Don’t want Kevin Durant. Don’t care what Screamin’ A has said about him, including the positively laughable statement that he, the Overbearing Voice of Nonsense, would take the Oklahoma City forward, a 6-9 beanpole of a roller-coaster ride between money stroke and choke artist, ahead of player for all ages LeBron James.
Don’t even care what someone “local” who actually has displayed a lot of sense at times, WIP sportstalk’s Brian J. Haddad, has said about him, either, such as Durant being the type of “whale” the 76ers need to land in the free-agent market, the kind of star who could ignite a nothing-to-something rebuild by Philly’s NBA franchise.
Just not a fan. At all.
So, thanks, but no thanks to KD coming to town.
For all the success he has enjoyed as a pro, and there has been plenty for him to enjoy, individually and as part of a team, winning four scoring titles on his own and being a key factor in the Thunder reaching one NBA Finals (2012) and four Western Conference Finals (2011, ’12, ’14 and ’16), Durant just does not give off any clutch, “killer” or winner vibe.
Yeah, great scorer, better defender than credited with being, but he’s just paper-thin soft. Just like the guy being compared to him and pushed as a viable for the Sixers with the No. 1 pick in next month’s draft. Which is yet another reason why you’d never see me touting Brandon Ingram as the guy they should take.
Can’t stomach the idea of one KD type on their roster. Absolutely shudder at the possibility that two of them may exist on it when camp for the 2016-17 season opens in the fall.
Not for nothing, but the Sixers have an opportunity now to create their own identity, with their own players, and, frankly, that prospect, as daunting as it may be for most of us to consider after three years of tanking, is much more appealing than paying Durant more money than he’s worth to do what we already know he’ll do, which is, ultimately, come up short.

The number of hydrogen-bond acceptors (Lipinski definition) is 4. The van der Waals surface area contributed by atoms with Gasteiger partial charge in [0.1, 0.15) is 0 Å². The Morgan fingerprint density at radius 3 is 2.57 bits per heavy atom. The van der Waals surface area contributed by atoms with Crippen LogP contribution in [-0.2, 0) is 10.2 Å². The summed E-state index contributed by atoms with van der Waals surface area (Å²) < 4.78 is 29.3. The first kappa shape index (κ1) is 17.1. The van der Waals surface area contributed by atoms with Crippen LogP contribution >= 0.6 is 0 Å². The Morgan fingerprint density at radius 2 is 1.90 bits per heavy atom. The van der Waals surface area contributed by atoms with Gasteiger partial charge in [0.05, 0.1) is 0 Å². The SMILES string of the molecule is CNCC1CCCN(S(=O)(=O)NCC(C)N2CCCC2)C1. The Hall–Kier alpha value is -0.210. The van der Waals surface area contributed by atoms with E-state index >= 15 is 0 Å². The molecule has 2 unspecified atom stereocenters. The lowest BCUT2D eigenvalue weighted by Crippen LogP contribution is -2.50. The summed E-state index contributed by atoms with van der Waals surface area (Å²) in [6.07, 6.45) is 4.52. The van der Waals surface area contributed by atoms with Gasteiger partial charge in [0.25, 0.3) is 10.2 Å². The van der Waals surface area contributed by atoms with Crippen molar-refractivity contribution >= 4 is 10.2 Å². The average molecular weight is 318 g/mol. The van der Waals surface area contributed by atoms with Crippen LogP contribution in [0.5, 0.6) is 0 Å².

He’s not held back in OKC. Heck, if anything, his game is highlighted by playing with another star, and his burden is alleviated for the same reason. Sorry, rip Russell Westbrook all you want for being a crazy man out on the court, but he gets the ball to KD in some wonderful, easy-to-bucket situations most of the time and then takes over at others.
If you ask me, he’s the far better player on the Thunder. KD had been for a while, perhaps even the first 4-5 years of their pairing in the Big Friendly, but Westbrook’s “force of nature” drive/talent has been too dynamic to play second fiddle. Not just in OKC, either.
Put it this way, Golden State’s Steph Curry was a worthy MVP this season, unanimous or not. He had no biz being honored as such last season, though, ahead of Westbrook.
But back to KD …
His arrival, if it ever occurred in Philly, would be met with wide-eyed hope leading to wild proclamations … and result in a lot of disappointment. He is a supplemental piece. An often electric supplemental one due to his ability to rack up points, but supplemental nonetheless.
He is not a foundational-type entity, the guy you get in place and then start putting supplements around him. Just doesn’t have that kind of all-around game. Never did. Never will.
If he’s not scoring, he’s not factoring.
Sorry, have seen enough of those one-dimensional players in town.
So, spare me on signing another, and while we’re at it, spare me on drafting another, too.
Drifted from the sport a long time ago. So can’t claim a special connection to the sport he played, or for the team he played … but, push come to shove, truth being told, Rick MacLeish was an all-time favorite athlete of mine.
If anything, his talent on the ice, what we witnessed here in Philly for 12 seasons, was enough to teach me to recognize what happens beyond the hype to see what was real. Loved Bill Barber. Loved Bernie Parent. Loved Bobby Clarke most of all. But, really, when the city’s NHL franchise was at its best, no one was better than MacLeish. No one.
He was the first Flyer to score 50 goals, had another with 49 and five more with at least 30, and, without a doubt, was a critical figure in the team winning Stanley Cups in 1974 and ’75 and cultivating a love affair with hockey fans and beyond around here forever.
Has there ever been a more majestic display of speed, power and focused brilliance than MacLeish racing from one end to another, his dark hair flowing in the breeze with each leg push against the ice, setting up just inside the blue line, getting hold of the puck and then whipping it past the goalie with a pin-point wrist shot?
Today, unfortunately, all we have of MacLeish are memories. Felled by multiple illnesses, he passed away at 66 on Monday … and many will feel a sense of loss.